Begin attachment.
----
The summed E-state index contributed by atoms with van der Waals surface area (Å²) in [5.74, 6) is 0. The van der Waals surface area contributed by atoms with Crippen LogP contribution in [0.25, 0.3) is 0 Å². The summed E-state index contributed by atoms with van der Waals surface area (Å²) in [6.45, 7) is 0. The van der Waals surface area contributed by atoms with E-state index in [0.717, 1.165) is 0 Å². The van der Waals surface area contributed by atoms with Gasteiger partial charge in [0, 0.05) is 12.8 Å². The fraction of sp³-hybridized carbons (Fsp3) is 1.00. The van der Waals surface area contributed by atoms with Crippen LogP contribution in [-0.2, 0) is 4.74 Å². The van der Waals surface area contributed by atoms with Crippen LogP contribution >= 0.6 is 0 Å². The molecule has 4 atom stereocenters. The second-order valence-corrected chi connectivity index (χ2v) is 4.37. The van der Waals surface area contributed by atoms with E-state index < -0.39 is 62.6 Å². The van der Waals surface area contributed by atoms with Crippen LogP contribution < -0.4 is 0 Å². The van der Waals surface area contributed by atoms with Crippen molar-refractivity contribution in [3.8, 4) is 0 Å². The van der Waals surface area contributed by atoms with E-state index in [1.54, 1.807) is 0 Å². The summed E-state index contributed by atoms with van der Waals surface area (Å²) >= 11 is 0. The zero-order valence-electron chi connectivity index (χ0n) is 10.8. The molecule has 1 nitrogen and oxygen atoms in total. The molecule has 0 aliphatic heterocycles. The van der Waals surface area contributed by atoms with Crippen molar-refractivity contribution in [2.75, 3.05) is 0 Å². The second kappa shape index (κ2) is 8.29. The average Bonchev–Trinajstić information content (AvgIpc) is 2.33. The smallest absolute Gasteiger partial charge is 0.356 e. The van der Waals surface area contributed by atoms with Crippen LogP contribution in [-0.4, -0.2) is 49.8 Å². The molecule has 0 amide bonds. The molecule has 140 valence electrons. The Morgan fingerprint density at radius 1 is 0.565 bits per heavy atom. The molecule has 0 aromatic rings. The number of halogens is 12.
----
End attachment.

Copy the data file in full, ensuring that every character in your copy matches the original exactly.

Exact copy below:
The summed E-state index contributed by atoms with van der Waals surface area (Å²) in [5.74, 6) is 0. The van der Waals surface area contributed by atoms with Crippen LogP contribution in [0.25, 0.3) is 0 Å². The summed E-state index contributed by atoms with van der Waals surface area (Å²) in [6.45, 7) is 0. The van der Waals surface area contributed by atoms with E-state index in [0.717, 1.165) is 0 Å². The van der Waals surface area contributed by atoms with Gasteiger partial charge in [0, 0.05) is 12.8 Å². The fraction of sp³-hybridized carbons (Fsp3) is 1.00. The van der Waals surface area contributed by atoms with Crippen LogP contribution in [-0.2, 0) is 4.74 Å². The van der Waals surface area contributed by atoms with Crippen LogP contribution >= 0.6 is 0 Å². The molecule has 4 atom stereocenters. The second-order valence-corrected chi connectivity index (χ2v) is 4.37. The van der Waals surface area contributed by atoms with E-state index < -0.39 is 62.6 Å². The van der Waals surface area contributed by atoms with Crippen LogP contribution < -0.4 is 0 Å². The van der Waals surface area contributed by atoms with Crippen molar-refractivity contribution in [3.8, 4) is 0 Å². The van der Waals surface area contributed by atoms with E-state index in [1.54, 1.807) is 0 Å². The summed E-state index contributed by atoms with van der Waals surface area (Å²) >= 11 is 0. The zero-order valence-electron chi connectivity index (χ0n) is 10.8. The molecule has 1 nitrogen and oxygen atoms in total. The molecule has 0 aliphatic heterocycles. The van der Waals surface area contributed by atoms with Crippen molar-refractivity contribution in [2.75, 3.05) is 0 Å². The second kappa shape index (κ2) is 8.29. The average Bonchev–Trinajstić information content (AvgIpc) is 2.33. The smallest absolute Gasteiger partial charge is 0.356 e. The van der Waals surface area contributed by atoms with Crippen LogP contribution in [-0.4, -0.2) is 49.8 Å². The molecule has 0 amide bonds. The molecule has 140 valence electrons. The Morgan fingerprint density at radius 1 is 0.565 bits per heavy atom. The molecule has 0 aromatic rings. The number of halogens is 12.